Explaining the Flynn Effect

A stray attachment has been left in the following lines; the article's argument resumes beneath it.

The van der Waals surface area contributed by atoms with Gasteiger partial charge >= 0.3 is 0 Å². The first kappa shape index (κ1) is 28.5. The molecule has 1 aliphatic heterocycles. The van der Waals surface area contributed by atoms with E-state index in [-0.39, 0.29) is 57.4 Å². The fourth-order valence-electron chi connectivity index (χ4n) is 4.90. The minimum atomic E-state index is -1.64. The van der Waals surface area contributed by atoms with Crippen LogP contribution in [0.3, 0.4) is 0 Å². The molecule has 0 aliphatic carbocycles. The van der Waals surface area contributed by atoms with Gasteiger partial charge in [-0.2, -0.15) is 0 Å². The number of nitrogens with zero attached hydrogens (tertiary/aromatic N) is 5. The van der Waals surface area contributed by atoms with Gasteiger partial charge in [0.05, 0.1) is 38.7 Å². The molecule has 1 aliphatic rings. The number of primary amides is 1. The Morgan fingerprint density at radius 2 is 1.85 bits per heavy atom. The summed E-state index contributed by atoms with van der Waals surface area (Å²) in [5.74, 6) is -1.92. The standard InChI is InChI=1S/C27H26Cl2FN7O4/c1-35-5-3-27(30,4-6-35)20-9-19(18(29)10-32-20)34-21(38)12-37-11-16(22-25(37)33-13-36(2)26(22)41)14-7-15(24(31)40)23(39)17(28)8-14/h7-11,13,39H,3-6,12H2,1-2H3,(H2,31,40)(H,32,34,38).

In the United States between 1932 and 1978, mean IQ scores rose 13.8 points, or approximately 0.33 points each year (Flynn, 1984), and IQ scores continued to increase at least into the mid 1990s (Rowe & Rodgers, 2002). Even more striking increases in IQ scores were reported in other countries; for example, IQ scores in Great Britain surged 27 points between 1942 and 1992 (Flynn, 1999). Smaller increases were reported in numerous other countries (e.g., France, the Netherlands, and Norway) during shorter time periods (Flynn, 1987). The Flynn effect, as it is referred to by researchers, is supported by a growing body of research that indicates that even within relatively short timeframes, mean IQ scores tend to increase (Dickens & Flynn, 2001). Furthermore, the Flynn effect is not limited to developed countries (Daley, Whaley, Sigman, Espinosa, & Neumann, 2003). Meanwhile, research has identified numerous practical problems created by the Flynn effect. For example, rising scores require intelligence tests to be restandardized, which alters the scoring of tests such as the WAIS, and changes in test norms create difficulties in assessing the mental capacity of the mentally retarded (Tomoe & Ceci, 2003) and the elderly (Verhaeghen, 2003). Moreover, the Flynn effect may undermine the current theoretical concept of intelligence or the validity of intelligence tests (Flynn, 1984). Although numerous explanations for the Flynn effect were proposed (e.g., Dickens & Flynn, 2001; Flynn, 1987), debate on the origins of the Flynn effect continues (e.g., Rowe & Rodgers, 2002). Before beginning an investigation of the causes of the Flynn effect, it is important to understand the nature of the increase in mean IQ scores over the past decades. Although some researchers have challenged the existence of the Flynn effect, they failed to explain the dramatic rise in mean IQ scores observed by a growing body of research (Rodgers, 1998). Because the Flynn...
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